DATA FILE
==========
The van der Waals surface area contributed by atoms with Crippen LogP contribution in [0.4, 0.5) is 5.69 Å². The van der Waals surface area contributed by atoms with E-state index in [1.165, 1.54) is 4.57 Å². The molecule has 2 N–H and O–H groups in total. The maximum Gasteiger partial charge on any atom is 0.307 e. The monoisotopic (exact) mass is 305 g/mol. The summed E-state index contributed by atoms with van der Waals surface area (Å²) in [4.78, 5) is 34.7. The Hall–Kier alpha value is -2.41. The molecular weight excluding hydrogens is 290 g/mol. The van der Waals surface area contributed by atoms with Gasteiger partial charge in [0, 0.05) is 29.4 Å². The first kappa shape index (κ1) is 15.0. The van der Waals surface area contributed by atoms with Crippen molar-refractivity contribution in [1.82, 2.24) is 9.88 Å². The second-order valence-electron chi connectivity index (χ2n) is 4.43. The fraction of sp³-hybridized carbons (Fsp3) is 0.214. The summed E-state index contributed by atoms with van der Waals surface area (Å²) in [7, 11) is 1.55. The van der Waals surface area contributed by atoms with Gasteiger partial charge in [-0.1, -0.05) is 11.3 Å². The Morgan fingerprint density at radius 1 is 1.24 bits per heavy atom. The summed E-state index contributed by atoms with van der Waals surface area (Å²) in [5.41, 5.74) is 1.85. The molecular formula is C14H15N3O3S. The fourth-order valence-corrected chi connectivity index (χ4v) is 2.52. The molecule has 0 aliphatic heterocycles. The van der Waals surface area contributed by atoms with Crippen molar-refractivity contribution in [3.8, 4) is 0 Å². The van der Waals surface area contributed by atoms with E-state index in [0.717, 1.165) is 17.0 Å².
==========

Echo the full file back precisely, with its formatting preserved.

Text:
The van der Waals surface area contributed by atoms with Crippen LogP contribution in [0.4, 0.5) is 5.69 Å². The van der Waals surface area contributed by atoms with E-state index in [1.165, 1.54) is 4.57 Å². The molecule has 2 N–H and O–H groups in total. The maximum Gasteiger partial charge on any atom is 0.307 e. The monoisotopic (exact) mass is 305 g/mol. The summed E-state index contributed by atoms with van der Waals surface area (Å²) in [4.78, 5) is 34.7. The Hall–Kier alpha value is -2.41. The molecular weight excluding hydrogens is 290 g/mol. The van der Waals surface area contributed by atoms with Gasteiger partial charge in [0, 0.05) is 29.4 Å². The first kappa shape index (κ1) is 15.0. The van der Waals surface area contributed by atoms with Crippen molar-refractivity contribution in [1.82, 2.24) is 9.88 Å². The second-order valence-electron chi connectivity index (χ2n) is 4.43. The fraction of sp³-hybridized carbons (Fsp3) is 0.214. The summed E-state index contributed by atoms with van der Waals surface area (Å²) in [7, 11) is 1.55. The van der Waals surface area contributed by atoms with Gasteiger partial charge in [-0.1, -0.05) is 11.3 Å². The Morgan fingerprint density at radius 1 is 1.24 bits per heavy atom. The summed E-state index contributed by atoms with van der Waals surface area (Å²) in [5.41, 5.74) is 1.85. The molecular formula is C14H15N3O3S. The fourth-order valence-corrected chi connectivity index (χ4v) is 2.52. The molecule has 0 aliphatic heterocycles. The van der Waals surface area contributed by atoms with Crippen molar-refractivity contribution in [3.8, 4) is 0 Å². The van der Waals surface area contributed by atoms with E-state index in [0.717, 1.165) is 17.0 Å².